Australian live cattle exports cut sharply by Indonesia
Australia's cattle industry has taken a sudden hit after Indonesia slashed its live cattle imports from Australia.
Indonesia - Australia's biggest live cattle market - has told the market it would issue 50,000 import permits between July and September.
That compares with an expected 200,000 permits for that quarter and is well below the usual third quarter figure.
The Australian Livestock Exporters Council said the decision was both a surprise and a disappointment.
However, Council Chief Executive Officer Alison Penfold rejected local media suggestions it was linked to the uneasy relationship between the two countries.
"Absolutely not. I know there have been some suggestions in the media today and I am disappointed [some people] have decided to play politics," Ms Penfold told the BBC.
The import cut comes amid political tensions between the two countries over asylum seekers departing Indonesia by boat for Australia.
- Australia is the world's leading supplier of live cattle, sheep and goats
- In 2014, Indonesia took 56% of Australia's cattle exports
- Indonesia only imports live cattle from Australia
- Live exports contribute an average of A$1bn ($740m, £478m) in earnings annually to Australia
Also, earlier this year, Indonesia ignored pleas from the Australian government to grant clemency to two Australian convicted drug traffickers on death row.
In recent years, the live cattle industry has been rocked by a series of scandals about poor treatment of the animals in some of the countries Australia exports to.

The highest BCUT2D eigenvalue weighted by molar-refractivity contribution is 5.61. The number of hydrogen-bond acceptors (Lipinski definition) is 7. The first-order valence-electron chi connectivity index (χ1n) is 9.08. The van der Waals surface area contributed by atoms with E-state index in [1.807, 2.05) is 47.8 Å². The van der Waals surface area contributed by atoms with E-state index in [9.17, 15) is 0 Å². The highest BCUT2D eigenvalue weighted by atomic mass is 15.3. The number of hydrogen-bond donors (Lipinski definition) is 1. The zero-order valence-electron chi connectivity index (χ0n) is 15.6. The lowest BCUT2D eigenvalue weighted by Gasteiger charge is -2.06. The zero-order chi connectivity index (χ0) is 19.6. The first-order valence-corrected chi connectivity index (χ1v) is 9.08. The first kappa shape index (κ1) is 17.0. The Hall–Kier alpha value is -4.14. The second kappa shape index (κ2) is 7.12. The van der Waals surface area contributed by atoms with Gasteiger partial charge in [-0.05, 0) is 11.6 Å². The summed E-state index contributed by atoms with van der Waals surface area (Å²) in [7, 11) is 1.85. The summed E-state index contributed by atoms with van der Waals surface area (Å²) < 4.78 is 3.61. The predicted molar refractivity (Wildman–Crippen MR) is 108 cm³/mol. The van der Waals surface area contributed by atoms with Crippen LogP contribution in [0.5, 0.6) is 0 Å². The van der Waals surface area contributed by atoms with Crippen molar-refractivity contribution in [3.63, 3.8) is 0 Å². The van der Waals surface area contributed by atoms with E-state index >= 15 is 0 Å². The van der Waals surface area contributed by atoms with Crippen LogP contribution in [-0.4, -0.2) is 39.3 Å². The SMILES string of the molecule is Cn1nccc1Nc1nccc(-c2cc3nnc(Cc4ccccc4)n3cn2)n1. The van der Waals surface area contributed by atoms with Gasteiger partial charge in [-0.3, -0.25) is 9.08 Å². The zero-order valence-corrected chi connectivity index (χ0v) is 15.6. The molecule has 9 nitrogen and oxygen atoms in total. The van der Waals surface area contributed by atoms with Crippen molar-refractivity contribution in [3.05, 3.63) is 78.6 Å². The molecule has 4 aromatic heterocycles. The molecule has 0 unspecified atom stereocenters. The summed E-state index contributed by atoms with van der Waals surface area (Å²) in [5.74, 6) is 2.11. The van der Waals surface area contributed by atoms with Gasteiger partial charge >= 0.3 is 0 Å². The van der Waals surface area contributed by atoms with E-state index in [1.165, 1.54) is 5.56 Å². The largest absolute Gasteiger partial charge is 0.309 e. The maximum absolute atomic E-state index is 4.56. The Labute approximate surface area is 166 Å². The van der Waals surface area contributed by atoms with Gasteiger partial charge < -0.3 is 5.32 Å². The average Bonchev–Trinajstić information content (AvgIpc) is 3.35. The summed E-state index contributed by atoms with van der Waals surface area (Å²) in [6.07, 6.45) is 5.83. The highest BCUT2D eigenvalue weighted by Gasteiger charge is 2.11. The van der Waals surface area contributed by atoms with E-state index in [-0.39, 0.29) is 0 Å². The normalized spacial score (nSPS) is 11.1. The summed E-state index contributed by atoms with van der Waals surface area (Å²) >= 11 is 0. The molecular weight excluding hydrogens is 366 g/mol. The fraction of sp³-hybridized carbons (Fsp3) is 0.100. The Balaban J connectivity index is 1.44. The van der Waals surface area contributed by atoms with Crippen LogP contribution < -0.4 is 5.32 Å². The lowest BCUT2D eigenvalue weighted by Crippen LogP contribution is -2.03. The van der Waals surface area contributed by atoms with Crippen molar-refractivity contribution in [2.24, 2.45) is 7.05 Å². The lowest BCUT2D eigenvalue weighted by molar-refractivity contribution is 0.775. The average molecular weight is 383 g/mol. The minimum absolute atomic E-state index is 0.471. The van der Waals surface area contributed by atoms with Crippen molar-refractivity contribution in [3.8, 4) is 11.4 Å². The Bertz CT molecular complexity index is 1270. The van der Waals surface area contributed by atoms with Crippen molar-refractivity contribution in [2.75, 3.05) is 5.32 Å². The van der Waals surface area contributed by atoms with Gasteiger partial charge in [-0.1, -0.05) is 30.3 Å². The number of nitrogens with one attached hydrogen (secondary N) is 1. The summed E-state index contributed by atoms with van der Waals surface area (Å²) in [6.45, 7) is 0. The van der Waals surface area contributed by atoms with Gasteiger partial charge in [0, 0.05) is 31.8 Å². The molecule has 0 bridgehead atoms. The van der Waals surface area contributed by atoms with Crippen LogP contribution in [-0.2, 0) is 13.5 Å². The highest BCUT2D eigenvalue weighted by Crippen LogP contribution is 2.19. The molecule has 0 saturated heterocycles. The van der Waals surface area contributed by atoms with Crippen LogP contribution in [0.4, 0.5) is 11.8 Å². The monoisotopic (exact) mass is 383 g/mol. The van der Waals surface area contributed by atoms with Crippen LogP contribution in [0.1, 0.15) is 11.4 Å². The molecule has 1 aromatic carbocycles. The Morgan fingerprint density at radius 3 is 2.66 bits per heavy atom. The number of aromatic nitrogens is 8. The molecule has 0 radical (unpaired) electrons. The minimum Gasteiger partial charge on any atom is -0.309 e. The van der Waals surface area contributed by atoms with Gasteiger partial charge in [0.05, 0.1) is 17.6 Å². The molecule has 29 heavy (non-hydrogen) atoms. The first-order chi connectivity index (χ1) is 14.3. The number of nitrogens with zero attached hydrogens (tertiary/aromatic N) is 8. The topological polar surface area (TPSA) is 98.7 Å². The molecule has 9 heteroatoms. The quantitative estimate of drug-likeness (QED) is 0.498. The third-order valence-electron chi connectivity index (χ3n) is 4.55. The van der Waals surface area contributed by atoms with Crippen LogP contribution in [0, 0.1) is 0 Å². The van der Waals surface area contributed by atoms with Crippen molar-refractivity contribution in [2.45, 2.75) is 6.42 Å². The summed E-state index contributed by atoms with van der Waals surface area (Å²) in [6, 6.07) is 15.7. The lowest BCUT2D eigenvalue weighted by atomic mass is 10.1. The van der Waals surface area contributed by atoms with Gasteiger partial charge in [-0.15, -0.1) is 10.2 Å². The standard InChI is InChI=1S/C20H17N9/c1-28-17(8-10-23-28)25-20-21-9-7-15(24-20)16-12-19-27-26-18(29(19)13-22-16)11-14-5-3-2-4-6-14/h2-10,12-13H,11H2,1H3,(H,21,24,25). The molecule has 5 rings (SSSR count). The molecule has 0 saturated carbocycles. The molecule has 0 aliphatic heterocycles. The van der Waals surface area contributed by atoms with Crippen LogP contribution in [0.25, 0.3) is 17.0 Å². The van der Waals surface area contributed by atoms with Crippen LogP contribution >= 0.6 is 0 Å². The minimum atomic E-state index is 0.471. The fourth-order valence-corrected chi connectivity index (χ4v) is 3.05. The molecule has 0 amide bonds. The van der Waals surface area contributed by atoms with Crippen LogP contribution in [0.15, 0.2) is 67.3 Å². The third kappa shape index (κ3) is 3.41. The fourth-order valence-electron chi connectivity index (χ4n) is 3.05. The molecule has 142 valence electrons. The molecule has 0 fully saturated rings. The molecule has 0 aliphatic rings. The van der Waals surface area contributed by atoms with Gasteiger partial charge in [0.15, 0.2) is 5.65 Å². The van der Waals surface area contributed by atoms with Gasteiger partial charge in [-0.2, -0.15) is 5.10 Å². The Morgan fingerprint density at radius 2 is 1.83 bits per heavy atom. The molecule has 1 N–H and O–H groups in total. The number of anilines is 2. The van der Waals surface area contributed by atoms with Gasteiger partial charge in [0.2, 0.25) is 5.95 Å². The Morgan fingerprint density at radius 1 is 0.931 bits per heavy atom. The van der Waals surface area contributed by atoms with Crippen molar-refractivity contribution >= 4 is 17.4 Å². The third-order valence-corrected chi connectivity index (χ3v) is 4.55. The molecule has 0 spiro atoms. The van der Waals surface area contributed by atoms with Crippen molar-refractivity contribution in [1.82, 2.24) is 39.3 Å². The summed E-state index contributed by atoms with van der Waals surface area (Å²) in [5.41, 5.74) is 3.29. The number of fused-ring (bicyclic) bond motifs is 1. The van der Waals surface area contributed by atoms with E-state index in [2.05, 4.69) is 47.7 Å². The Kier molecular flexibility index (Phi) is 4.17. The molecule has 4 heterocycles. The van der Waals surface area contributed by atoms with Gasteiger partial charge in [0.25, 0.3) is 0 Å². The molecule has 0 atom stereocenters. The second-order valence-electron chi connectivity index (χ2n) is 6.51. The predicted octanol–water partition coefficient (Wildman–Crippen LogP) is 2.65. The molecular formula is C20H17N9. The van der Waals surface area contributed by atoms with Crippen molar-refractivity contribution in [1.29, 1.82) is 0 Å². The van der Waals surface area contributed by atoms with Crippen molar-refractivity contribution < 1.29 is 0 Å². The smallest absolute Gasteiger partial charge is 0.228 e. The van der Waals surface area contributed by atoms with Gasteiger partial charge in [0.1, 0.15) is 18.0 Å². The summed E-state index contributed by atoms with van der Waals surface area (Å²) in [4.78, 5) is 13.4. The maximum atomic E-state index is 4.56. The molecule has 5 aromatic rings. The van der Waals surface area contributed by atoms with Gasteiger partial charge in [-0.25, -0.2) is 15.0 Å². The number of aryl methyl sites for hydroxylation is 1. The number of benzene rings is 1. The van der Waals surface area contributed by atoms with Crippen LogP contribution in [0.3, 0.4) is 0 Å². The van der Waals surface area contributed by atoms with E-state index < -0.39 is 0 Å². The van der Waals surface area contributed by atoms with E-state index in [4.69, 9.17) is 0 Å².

In 2011, Australia halted live cattle exports to Indonesia after shocking footage of cruelty at some Indonesian abattoirs was broadcast in Australia.
A spokesman for Australian Agriculture Minister Barnaby Joyce told local media the Australian Government respected Indonesia's right to make the decision but was "disappointed" by the cut.
However, the Opposition's Agriculture Spokesman Joel Fitzgibbon said the decision was a reflection of the tense relationship between the two countries.
"Of course the Abbott Government's relationship with Indonesia or the deterioration of it won't be helping at all," Mr Fitzgibbon told the Australian Broadcasting Corp.
Ms Penfold said over the past five years import permits for the third quarter had fluctuated between 62,000 and 184,000, averaging out at about 105,000 head of cattle.
"[This quarter] will present challenges for us but we have a constructive relationship with Indonesia and we want to support its food security needs," she said.
She said it was too early to say whether exporters would find other markets for their cattle.
She said she did not think any lobbing by the Australian government would change matters.